It all started with a lawn mower.
Well, a few lawn mowers. In 1952, 11 mower manufactures joined forces to form the Lawn Mower Institute. This nonprofit trade association – renamed the Outdoor Power Equipment Institute (OPEI) in 1960 – today encompass more than 100 companies that make outdoor power equipment, engines, and UTVs used by homeowners and professionals in the landscape, hardscape, construction, golf and agricultural industries.
Now, more than sixty years later, OPEI remains on the forefront of industry advocacy. There are many reasons why the association of OEMs and suppliers is so important to outdoor power equipment dealers and the entire OPE industry.
OPEI was formed to give those 11 mower manufacturers a common voice as they developed the first voluntary safety standards for their equipment, which was coming under scrutiny from the federal government.
The association was born out of an interest in safety, and that focus remains a core tenet of the organization. OPEI is the advocacy voice of the industry, and a recognized Standards Development Organization for the American National Standards Institute (ANSI), and is active internationally through the International Organization for Standardization (ISO) and the International Electrotechnical Commission (IEC) in the development of safety and performance standards.
“As the industry continues to evolve, one thing has remained constant – our members’ dedication to providing safe, reliable equipment to all their customers,” said Kris Kiser president and CEO of OPEI. “Through their engagement with OPEI and our partners, our members speak with a common voice, and are true advocates for safe equipment.”
Since the creation of that first standard for mowers, the association has grown to create and maintain 18 safety and performance standards that apply to a broad range of equipment – including UTVs, leaf blowers and chain saws (and, coming later this year, the first-ever robotic lawn mower safety standard).
“Safety standards illustrate the outdoor power equipment industry’s technological innovation and advancements,” said Kiser. “As products evolve, they include more state-of-the-art technologies and use a diverse range of power sources; and our standards evolve as well.”
OPEI represents more than 100 original equipment manufacturers of outdoor power equipment, small engines and UTVs that use all power sources, including, but not limited to, battery, diesel, diesel-electric hybrid, electric, gasoline, gasoline-electric hybrid, propane and solar.
“OPEI members make equipment that let contractors and consumers ‘pick their power,’” said Kiser. “They provide customers with a range of products and power sources that let them choose the right equipment for the job they’re doing.”
Although the association once exclusively represented mower manufacturers, today it boasts more than 100 members that make a broad range of equipment and products powered by a diverse range of power sources. In 2001, the trade group absorbed the Portable Power Equipment Manufacturers Association (PPEMA), adding handheld OEMs to its ranks. Manufacturers of UTVs, portable generators, and golf cars also are members.
“OPEI’s strength is in its members,” said Kiser. “And as the industry has evolved, so has our membership. Every time we’ve added members, we’ve become a stronger organization.”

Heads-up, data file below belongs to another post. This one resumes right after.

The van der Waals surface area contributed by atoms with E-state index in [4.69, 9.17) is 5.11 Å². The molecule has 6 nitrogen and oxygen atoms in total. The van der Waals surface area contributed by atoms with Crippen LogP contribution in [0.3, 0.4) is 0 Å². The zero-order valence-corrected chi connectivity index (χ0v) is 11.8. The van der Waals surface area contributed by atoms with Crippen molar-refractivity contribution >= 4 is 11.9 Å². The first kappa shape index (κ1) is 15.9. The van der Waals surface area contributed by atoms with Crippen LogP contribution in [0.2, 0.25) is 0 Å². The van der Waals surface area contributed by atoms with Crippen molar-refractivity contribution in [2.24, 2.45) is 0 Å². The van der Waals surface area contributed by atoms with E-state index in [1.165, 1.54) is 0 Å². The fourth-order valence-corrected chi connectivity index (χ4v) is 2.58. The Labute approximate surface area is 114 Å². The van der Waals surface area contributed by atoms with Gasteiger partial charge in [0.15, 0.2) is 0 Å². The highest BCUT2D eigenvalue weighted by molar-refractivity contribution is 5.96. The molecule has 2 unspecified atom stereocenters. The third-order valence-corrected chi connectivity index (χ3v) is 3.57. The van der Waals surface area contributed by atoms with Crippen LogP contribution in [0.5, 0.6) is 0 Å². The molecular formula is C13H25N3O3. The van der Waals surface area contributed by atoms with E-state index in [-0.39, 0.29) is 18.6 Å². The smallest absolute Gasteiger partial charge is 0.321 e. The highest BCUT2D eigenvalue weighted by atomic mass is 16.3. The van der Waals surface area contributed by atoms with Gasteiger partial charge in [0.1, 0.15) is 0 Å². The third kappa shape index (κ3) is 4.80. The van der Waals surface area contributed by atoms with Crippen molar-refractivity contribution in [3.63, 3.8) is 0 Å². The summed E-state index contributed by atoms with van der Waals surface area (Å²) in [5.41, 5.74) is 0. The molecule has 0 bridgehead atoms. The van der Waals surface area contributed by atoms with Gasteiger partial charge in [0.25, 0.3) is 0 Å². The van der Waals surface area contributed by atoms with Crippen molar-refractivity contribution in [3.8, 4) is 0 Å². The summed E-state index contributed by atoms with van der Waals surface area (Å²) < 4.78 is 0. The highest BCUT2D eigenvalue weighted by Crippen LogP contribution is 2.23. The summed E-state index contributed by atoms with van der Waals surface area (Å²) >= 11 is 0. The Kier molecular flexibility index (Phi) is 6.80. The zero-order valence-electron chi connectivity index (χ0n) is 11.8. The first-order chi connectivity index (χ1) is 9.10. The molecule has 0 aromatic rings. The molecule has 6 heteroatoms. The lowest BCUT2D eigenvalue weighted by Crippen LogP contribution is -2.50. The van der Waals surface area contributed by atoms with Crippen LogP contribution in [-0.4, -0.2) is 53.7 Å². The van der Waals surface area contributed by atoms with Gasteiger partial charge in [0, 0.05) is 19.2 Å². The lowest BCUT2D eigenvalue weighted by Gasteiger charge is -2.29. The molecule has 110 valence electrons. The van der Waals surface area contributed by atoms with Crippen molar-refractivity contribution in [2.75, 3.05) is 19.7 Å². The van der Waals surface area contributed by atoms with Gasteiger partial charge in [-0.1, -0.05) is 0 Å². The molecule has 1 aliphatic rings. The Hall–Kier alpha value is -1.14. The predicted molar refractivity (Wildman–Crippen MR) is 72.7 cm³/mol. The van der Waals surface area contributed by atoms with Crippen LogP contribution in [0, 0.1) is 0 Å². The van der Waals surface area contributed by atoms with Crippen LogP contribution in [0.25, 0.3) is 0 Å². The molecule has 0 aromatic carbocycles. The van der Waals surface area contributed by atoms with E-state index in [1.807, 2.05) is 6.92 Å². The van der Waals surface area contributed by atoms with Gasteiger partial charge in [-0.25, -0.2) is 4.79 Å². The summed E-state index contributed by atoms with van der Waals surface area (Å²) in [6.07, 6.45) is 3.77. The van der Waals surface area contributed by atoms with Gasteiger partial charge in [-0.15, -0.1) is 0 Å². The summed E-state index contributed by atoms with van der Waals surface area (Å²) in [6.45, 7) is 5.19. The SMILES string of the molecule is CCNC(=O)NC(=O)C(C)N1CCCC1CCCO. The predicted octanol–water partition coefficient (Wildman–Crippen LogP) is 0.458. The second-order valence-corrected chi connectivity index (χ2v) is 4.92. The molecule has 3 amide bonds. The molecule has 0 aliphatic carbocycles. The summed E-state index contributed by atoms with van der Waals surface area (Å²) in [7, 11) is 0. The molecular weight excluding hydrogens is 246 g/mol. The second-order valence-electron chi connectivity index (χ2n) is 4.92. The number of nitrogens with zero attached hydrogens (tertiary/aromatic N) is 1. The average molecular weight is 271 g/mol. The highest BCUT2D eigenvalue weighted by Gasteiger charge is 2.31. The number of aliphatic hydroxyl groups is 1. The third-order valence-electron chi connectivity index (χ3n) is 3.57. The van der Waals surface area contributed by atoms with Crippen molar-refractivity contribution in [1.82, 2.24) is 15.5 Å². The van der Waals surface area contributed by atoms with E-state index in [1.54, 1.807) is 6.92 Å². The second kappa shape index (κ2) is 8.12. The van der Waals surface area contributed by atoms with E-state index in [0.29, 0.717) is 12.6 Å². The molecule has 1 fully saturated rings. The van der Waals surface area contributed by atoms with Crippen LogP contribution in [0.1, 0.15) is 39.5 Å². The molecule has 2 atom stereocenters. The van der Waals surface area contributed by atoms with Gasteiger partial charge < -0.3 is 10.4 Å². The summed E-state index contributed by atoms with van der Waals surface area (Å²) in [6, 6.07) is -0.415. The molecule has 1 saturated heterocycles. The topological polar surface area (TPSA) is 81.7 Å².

In fact, membership has grown so much that OPEI had to move. In 2018, the association moved into a new building, which it purchased in Alexandria, Va., to accommodate increasingly large committee meetings. It houses the association’s new state-of-the-art conference center, and gives OPEI the opportunity to host meetings of international partner organizations.
“We had a problem – a really good problem,” said Kiser. “We increased our membership and increased our member engagement to a point that we’d outgrown our previous location and meeting space.”
Market statistics program
The trade group started collecting monthly shipment data from its members in 1953, and continues the program to this day – giving its members not just a current picture of the industry, but also forecasts on where it will head in the coming years.
Since then, the program has greatly expanded – it now collects data on 30 different products (battery-, electric- and engine-powered equipment, as well as UTVs and handheld products). The association’s Market Statistics Committee issues quarterly shipment reports and industry forecasts, which help members better understand what is currently happening in market, and where it is likely to head in the future.
“In response to the continued evolution of the market, and the diversifying portfolio of products our members produce, OPEI continues to expand its reporting categories to include battery and electric products,” said Kiser.
GIE+EXPO continues to grow and evolve
The show that became the Green Industry & Equipment Expo (GIE+EXPO) began in 1984 as the International Lawn, Garden & Power Equipment Exposition. OPEI is the managing partner of the annual trade show, which offers OPE and powersports dealers the best place to see the latest in engines, equipment and UTVs and accessories, learn from top-notch educational seminars, and network with colleagues.
In 2007, OPEI partnered with the National Association of Landscape Professionals (formerly the Professional Landcare Network) and the Professional Grounds Management Society to create the modern GIE+EXPO. It has since grown into the 10th largest trade show in the United States, and the show continues to grow and evolve. In 2010, Hardscape North America began co-locating in Louisville, adding hardscape and outdoor living products, and in 2016 GIE+EXPO launched UTV University, recognizing a growing product trend for dealers and contractors. GIE+EXPO has reported record attendance and exhibit space for five years running.
“This show continues to be the gathering place for the entire industry,” said Kiser. “And thanks to its continued growth, this fall will be another must-attend event for outdoor power equipment dealers, landscapers, hardscapers, and other industry professionals. If you’re in the outdoor power equipment business, it’s the place you have to be.”